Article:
The oil import bill for the full last year stood at Rs 70,000 crore for importing 80 million tonne of crude. While the quantity of crude imports will remain the same for this year also, sudden increase in international crude oil prices by over 40 per cent will take the import bill for the current year to much higher levels. It is already up by Rs 4,000 crore for the first six months, a senior petroleum ministry official said.
While the average price of crude imported in the last six months is around $25.75 a barrel, the last three months average has already crossed $27-a-barrel mark. As against this, the average price of crude during 2001-02 was $23.5 a barrel.
The petroleum ministry has already taken up the case of reducing duties on crude and petroleum products with the ministry of finance. I have held preliminary discussions (on the issue) with finance minister Jaswant Singh. Further discussions would take place next week, Mr Naik told reporters.
Mr Naik said that his ministry will build a case for duty cut that would be revenue neutral, as the loss of revenue would be offset by the rise in prices.
Though Mr Naik declined to say as to what percentage of duty cut was necessary to offset the spike in crude prices, sources indicated a 2 per cent excise cut may be necessary.
After the dismantling of administered pricing mechanism (APM), while state-owned retailing firms were given freedom to align their costs with international selling prices of products every 15 days, the finance ministry was to consider duty reduction or increase every three months in step with increase or decrease in crude oil prices.
Mr Naik said that he would also press for early audit of oil pool account for release of balance due to the oil companies. Government has, in April, issued bonds worth Rs 9,000 crore to state-run oil companies to liquidate about 80 per cent of their outstandings with the oil pool account and the remaining was to be liquidated after an audit.
Besides, petroleum minister would also seek early issuance of bonds for Rs 2,000 crore which oil companies took during the first quarter of this fiscal for maintaining oil prices in the face of steep hike in crude prices.
Mr Naik, who returned on Tuesday after attending the 8th international energy forum in Osaka, Japan, said the oil cartel organisation of petroleum exporting countries (Opec) has agreed to review the $1.50-2 per barrel premium being charged on India.
The minister said that he raised the issue of pricing pattern by the west Asia producers for North America, Europe and the countries located on the east of west Asia (India, Japan, China, Korea and others). As per the methodology for fixation of official selling prices by the West Asia producers, on fob (free on board) basis, crude costs $1.50-2 per barrel higher in comparison to north American and European markets.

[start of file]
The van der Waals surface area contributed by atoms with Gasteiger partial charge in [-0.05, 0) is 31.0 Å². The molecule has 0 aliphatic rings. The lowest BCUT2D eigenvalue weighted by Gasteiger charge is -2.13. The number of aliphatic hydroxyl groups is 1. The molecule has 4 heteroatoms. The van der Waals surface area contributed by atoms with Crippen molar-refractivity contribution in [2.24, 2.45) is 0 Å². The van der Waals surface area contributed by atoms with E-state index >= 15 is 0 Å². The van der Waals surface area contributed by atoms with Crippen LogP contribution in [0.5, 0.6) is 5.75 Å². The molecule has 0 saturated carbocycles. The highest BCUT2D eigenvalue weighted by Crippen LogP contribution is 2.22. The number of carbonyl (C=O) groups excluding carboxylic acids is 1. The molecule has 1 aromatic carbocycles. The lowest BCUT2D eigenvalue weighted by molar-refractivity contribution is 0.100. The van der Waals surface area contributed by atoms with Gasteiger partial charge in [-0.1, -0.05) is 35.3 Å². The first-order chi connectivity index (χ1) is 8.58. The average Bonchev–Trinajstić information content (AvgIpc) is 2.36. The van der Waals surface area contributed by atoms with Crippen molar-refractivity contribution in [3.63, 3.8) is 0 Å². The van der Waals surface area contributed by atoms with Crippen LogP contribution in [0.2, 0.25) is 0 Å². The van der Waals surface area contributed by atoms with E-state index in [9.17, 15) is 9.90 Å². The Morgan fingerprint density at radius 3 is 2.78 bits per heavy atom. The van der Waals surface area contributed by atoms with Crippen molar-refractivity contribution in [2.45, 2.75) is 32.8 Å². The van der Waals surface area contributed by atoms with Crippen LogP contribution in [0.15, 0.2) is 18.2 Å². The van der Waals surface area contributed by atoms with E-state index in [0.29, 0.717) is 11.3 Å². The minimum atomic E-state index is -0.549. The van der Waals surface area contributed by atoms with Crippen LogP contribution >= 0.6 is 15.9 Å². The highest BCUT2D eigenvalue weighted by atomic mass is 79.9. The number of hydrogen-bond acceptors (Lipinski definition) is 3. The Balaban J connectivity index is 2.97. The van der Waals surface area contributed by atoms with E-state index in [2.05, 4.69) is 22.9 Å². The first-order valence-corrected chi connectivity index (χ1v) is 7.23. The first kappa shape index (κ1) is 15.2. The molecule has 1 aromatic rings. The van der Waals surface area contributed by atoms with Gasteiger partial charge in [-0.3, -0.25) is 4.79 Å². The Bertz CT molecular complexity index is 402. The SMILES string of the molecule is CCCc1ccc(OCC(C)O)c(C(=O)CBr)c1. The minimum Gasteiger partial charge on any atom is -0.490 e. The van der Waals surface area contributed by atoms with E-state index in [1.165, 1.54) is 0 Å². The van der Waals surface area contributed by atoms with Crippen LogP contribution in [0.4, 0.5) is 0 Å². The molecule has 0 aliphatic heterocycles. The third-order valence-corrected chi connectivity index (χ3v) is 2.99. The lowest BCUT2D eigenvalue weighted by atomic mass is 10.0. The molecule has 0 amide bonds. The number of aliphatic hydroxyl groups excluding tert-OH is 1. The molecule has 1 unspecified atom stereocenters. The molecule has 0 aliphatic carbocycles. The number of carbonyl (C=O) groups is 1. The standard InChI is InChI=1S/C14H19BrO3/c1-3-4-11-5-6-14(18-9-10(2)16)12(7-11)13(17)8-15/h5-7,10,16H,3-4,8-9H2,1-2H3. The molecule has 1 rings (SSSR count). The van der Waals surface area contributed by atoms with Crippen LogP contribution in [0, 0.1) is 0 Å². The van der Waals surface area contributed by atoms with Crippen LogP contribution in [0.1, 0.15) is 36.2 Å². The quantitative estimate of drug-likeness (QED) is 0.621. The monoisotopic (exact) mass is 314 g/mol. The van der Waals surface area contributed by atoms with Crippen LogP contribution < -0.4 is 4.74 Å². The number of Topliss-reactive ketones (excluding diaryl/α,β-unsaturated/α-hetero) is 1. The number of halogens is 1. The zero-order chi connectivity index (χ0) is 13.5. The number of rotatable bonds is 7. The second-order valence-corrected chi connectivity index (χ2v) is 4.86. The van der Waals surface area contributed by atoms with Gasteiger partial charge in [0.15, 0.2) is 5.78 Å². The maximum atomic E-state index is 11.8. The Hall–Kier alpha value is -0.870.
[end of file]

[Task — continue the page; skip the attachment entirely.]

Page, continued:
The issue (of disparity in pricing of crude oil) has been recognised by international forum. Opec secretary-general has assured to review the Asian premium. This premium is currently being charged from India, in spite of it being geographically closer to West Asia. Japan, China and Korea too have supported our contention of removing the disparity in the pricing, Mr Naik said.
The minister said that during his visit to Osaka, he held one-on-one bilateral meetings with Saudia Arabia, Kuwait and Iran the major players in Opec Mr Naik pressed for repeal of the Asian surcharge.
They have agreed to consider this after we provide them more information on the quantities lifted by India and the price being paid, he said.
According to Mr Naik, the US and European countries were being supplied crude at lower price because of large quantities consumed by them.
Consumption by India, Japan, Korea and China will overtake American crude oil consumption in the next couple of years. In a high price scenario, there is a need for oil producers to extend concessional pricing and liberal credit terms to developing countries, Mr Naik said.
Discussions at the meeting, which brought together oil producing and major consuming countries, focused on current international issues like price volatility, limited transparency and reliability of data as well as long-term energy situation, he said.
Mr Naik said the oil markets were in turmoil as the Opec quota had fallen from about 5 million barrels per day between 1998 and 2002 while oil demand during the corresponding period had grown by 2.5 million barrels per day.
Speculative activity thrives in a market with deficit supplies and low inventories and there is a need for oil producers, with substantial spare capacity, to increase production and bring prices down to reasonable levels and minimise price volatility, he said.
On ways of reducing price volatility, the minister suggested Opec implement caps and floors for physical cargoes when the price band mechanism is breached besides adjustment of supplies.